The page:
November 2017


Social Security Disability Newsletter


Eating Disorders Have Listings

Meeting young people (and some not young) suffering from eating disorders is challenging.


Meeting young people (and some not young) suffering from eating disorders is challenging. From speaking with them you can often sense the turmoil. The symptoms – both physical and mental – can make full time work impossible.

However, until the newest updates to the Mental Impairment Listings there was no clear description of what would make an eating disorders totally disabling. Often we would either use anxiety disorder or look at the digestive listings for weight/height problems.

The mental impairment listings now have Section 12.13 for Eating Disorders. The language in the Listing should be carefully reviewed. Like most of the mental impairment listings this is divided into an A portion to describe the disease and the now ubiquitous B Criteria for functional severity.

Section A Medical Documentation of a persistent alteration in eating or eating-related behavior that results in a change in consumption or absorption of food and that significantly impairs physical or psychological health.

The preliminary language in the listing indicates possible diagnoses covered by these symptoms include anorexia nervosa, bulimia nervosa, binge-eating disorder, and avoidant/restrictive eating disorder. When reviewing the medical charts there may be evidence of preoccupation and excessive focus on body, weight and shape. There may be evidence of restrictive energy consumption vis-à-vis the claimant’s size and needs; recurrent episodes of binge eating; Self-induced vomiting; excessive exercise; misuse of laxatives; mood disturbances; dental problems; social anxiety and withdrawal; abnormal lab findings and possibly cardiac problems.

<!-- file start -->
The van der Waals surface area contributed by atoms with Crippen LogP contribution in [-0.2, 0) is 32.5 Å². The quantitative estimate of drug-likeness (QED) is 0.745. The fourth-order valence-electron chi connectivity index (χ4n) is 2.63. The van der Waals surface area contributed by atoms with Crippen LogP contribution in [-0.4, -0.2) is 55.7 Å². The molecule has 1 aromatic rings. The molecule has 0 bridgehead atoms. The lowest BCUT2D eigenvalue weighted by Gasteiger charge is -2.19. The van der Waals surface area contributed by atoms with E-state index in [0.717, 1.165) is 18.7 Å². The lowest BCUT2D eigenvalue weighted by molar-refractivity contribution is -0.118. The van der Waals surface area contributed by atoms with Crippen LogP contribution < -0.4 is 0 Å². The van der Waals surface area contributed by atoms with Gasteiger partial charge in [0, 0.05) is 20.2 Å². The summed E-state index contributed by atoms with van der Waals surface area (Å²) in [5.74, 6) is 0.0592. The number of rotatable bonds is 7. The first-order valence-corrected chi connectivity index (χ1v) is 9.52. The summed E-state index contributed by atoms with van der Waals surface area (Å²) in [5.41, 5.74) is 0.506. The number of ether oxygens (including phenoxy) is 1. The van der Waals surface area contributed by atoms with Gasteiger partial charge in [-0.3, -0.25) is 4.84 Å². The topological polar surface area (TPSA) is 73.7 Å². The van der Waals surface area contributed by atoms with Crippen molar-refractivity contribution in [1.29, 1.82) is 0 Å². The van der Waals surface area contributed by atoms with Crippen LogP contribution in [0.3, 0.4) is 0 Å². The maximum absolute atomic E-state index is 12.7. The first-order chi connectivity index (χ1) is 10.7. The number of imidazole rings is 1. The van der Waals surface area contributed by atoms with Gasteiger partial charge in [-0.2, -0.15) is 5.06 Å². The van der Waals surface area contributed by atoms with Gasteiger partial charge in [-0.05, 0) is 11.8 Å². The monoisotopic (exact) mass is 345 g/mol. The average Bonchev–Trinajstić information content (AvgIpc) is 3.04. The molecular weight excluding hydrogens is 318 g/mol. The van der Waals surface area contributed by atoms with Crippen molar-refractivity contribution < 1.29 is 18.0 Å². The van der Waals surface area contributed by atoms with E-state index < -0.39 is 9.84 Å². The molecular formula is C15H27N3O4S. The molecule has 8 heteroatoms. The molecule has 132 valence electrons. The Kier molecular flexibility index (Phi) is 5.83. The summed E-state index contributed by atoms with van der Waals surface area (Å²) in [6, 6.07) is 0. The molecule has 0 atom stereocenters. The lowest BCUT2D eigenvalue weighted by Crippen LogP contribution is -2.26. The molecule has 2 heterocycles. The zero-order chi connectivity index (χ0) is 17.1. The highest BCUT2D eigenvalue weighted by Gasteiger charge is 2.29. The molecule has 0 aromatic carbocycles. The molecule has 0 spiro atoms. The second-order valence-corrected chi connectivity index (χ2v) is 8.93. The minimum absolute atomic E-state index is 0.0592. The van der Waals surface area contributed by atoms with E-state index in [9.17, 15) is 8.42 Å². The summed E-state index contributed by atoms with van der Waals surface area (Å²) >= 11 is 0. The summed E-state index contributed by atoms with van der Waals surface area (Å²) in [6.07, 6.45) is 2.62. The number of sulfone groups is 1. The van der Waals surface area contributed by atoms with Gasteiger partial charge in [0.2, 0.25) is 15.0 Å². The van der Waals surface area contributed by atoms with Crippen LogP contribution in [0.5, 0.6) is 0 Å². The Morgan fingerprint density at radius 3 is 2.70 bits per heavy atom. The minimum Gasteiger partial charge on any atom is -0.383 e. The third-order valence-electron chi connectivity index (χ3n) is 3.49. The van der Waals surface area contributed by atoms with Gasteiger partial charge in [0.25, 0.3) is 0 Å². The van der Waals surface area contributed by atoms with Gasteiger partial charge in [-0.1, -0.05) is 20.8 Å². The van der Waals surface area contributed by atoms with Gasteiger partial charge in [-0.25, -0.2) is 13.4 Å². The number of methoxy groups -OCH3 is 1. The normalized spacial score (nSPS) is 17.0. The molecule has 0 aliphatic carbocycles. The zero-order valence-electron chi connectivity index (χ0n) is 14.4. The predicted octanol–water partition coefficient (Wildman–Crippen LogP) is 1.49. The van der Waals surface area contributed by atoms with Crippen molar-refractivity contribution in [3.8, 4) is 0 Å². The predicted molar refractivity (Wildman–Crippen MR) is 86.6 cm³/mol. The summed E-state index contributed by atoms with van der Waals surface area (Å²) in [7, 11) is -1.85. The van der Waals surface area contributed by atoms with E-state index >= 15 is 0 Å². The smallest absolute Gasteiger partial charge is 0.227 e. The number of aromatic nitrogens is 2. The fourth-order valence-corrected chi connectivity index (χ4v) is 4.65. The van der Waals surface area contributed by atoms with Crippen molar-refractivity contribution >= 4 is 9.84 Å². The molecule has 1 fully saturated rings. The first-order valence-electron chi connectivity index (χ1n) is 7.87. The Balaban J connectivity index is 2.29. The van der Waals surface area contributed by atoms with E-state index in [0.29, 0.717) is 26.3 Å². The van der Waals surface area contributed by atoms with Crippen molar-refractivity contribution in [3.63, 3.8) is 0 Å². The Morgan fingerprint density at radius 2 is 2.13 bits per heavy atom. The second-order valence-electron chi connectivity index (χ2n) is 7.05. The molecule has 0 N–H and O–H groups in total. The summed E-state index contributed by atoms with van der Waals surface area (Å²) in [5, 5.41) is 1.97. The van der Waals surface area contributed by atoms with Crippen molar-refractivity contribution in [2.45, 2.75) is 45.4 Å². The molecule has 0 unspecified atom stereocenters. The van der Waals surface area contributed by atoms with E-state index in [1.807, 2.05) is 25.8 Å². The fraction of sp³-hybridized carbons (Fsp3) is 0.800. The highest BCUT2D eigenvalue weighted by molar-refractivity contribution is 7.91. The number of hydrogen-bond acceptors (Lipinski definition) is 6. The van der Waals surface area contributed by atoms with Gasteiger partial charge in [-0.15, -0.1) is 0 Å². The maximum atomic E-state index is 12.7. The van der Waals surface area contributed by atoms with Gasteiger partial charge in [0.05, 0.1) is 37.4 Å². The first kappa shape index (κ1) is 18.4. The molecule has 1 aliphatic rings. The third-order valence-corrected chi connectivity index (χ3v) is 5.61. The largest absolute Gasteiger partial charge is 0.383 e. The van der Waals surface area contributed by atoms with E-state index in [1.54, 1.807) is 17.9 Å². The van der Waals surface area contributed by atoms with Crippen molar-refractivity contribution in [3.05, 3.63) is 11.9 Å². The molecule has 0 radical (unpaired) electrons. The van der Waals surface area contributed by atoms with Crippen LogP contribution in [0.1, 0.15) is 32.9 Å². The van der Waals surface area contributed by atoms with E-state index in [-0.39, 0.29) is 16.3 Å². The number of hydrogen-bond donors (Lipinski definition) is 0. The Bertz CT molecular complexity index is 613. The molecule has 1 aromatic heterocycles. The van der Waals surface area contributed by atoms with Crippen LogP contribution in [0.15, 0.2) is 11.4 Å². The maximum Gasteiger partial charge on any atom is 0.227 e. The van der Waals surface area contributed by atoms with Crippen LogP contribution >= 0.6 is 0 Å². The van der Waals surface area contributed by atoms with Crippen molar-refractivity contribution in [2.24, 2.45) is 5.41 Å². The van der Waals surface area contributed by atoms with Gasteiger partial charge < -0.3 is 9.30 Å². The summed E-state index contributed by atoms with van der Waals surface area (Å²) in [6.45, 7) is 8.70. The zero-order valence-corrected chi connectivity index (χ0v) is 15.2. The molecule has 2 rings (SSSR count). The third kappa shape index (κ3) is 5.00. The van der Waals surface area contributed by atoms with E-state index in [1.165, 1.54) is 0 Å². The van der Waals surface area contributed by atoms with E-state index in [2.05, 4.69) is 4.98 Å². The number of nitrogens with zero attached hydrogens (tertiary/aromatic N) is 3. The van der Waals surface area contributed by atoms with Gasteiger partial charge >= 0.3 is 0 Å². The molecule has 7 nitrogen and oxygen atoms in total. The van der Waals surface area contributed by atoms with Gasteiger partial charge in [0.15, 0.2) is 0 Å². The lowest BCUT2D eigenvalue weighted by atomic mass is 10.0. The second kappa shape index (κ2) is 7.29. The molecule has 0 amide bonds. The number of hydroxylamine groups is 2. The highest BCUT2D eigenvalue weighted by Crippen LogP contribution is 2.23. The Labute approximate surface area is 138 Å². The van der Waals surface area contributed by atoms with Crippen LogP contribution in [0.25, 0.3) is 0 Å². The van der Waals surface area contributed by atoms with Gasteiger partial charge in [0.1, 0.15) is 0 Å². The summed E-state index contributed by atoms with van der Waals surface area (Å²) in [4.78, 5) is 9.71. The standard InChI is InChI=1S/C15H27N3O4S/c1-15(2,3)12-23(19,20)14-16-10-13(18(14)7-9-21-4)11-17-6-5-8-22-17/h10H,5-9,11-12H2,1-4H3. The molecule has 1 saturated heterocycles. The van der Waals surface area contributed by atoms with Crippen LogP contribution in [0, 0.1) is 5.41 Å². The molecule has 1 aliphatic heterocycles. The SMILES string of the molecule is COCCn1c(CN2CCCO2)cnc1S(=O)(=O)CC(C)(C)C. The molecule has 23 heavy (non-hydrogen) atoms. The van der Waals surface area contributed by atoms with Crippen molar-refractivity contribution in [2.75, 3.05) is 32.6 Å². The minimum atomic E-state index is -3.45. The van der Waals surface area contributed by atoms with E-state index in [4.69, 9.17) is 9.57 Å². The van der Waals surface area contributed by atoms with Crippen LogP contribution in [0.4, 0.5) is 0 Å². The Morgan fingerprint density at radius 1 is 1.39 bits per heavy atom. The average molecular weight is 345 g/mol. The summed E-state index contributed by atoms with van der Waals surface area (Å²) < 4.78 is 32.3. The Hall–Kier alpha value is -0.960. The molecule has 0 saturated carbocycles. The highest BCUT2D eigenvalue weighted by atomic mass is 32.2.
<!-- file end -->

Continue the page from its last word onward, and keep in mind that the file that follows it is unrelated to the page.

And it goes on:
ALJs will look at the phrase “significantly impairs” so it is important to make sure that the secondary impact of these diseases are documented.

Once the a criteria is met there is still a need to prove the severity as it relates to work function. The B criteria requires one extreme limitation, or two marked limitations in:

  • Understand, remember, or apply information;
  • Interact with others;
  • Concentrate, persist or maintain pace;
  • Adapt or manage oneself.

There can also be an argument that Digestive Disorder Section 5.08 is analogous – that requires a BMI of less than 17.50 measured twice at least 60 days apart within a 6 month period, despite ongoing medical treatment.

Eating disorders can be devastating. Treatment with the appropriate mental and physical health medical specialists is critical for our clients’ health, and for development of the medical evidence we will require to obtain this assistance.


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